Instead, brash and brassy, we blundered right on ahead, with the inevitably disastrous results: a rash of films featuring really, really big and mutated things running amok and trying to kill us all. And one of the first films to tap into this new breed of paranoia was this week's film: It Came From Beneath the Sea.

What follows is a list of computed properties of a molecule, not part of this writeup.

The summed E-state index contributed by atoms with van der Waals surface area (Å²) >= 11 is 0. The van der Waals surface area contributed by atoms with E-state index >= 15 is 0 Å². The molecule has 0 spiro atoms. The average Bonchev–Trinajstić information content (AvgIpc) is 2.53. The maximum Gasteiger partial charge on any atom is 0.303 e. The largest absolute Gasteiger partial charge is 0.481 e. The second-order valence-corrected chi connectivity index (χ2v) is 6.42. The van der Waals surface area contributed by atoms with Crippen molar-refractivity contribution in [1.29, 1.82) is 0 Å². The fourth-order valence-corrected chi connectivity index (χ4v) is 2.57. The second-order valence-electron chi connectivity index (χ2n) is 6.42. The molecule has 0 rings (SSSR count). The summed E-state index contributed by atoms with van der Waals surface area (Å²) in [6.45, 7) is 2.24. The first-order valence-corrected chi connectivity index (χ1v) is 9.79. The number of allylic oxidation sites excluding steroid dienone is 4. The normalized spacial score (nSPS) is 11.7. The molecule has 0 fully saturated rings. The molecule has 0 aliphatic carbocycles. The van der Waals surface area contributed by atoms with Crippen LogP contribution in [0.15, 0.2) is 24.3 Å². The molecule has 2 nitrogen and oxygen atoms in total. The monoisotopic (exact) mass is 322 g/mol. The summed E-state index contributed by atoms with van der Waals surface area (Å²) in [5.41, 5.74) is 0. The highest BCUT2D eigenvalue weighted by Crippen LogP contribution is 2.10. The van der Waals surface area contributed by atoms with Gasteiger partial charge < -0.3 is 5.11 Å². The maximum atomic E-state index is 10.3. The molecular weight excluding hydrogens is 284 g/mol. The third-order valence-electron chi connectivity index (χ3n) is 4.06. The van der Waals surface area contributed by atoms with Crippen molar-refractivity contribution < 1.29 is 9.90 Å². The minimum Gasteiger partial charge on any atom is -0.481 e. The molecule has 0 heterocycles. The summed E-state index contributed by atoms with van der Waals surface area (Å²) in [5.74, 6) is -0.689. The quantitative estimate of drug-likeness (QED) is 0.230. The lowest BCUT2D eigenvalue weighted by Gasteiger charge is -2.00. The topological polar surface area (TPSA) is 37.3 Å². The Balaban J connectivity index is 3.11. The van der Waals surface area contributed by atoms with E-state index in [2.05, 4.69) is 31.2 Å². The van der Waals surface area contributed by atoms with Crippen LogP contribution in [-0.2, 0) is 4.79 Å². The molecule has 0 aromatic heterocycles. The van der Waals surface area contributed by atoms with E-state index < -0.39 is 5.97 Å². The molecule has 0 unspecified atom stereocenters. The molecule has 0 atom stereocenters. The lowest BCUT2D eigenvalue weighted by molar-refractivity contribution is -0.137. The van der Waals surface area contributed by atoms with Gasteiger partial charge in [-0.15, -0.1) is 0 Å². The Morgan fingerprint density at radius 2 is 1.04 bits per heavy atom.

At the time the film was made, one of the crowning jewels of this new technology was the first atomic-powered submarine; and our story proper picks up on the sub's maiden voyage. A real beauty, the boat practically drives itself, but operating the thing proves so dull and tedious the crew is starting to go a little stir crazy. And as the bored submariners stew and fret about the rumored sterilization effects of the atomic-pile powering the screws, things continue on their hum-drum course until the sonar picks up a rather large blip following them. Too big to be a whale, Captain Pete Mathews (Ken Tobey -- thee fan favorite here at 3B Theater) orders the boat to speed up and alter course to try and shake it. But this maneuver only causes the pursuing blip to speed up and overtake the sub, snaring it, and stopping it dead in the water! After a few tense moments, whatever the heck it was lets them go and promptly disappears. Sending two divers out to inspect for damages, they find a big chunk of something stuck in the ballast. And the real unsettling thing about this drum-shaped chunk of whatever is that it appears to be organic -- and it's also highly radioactive!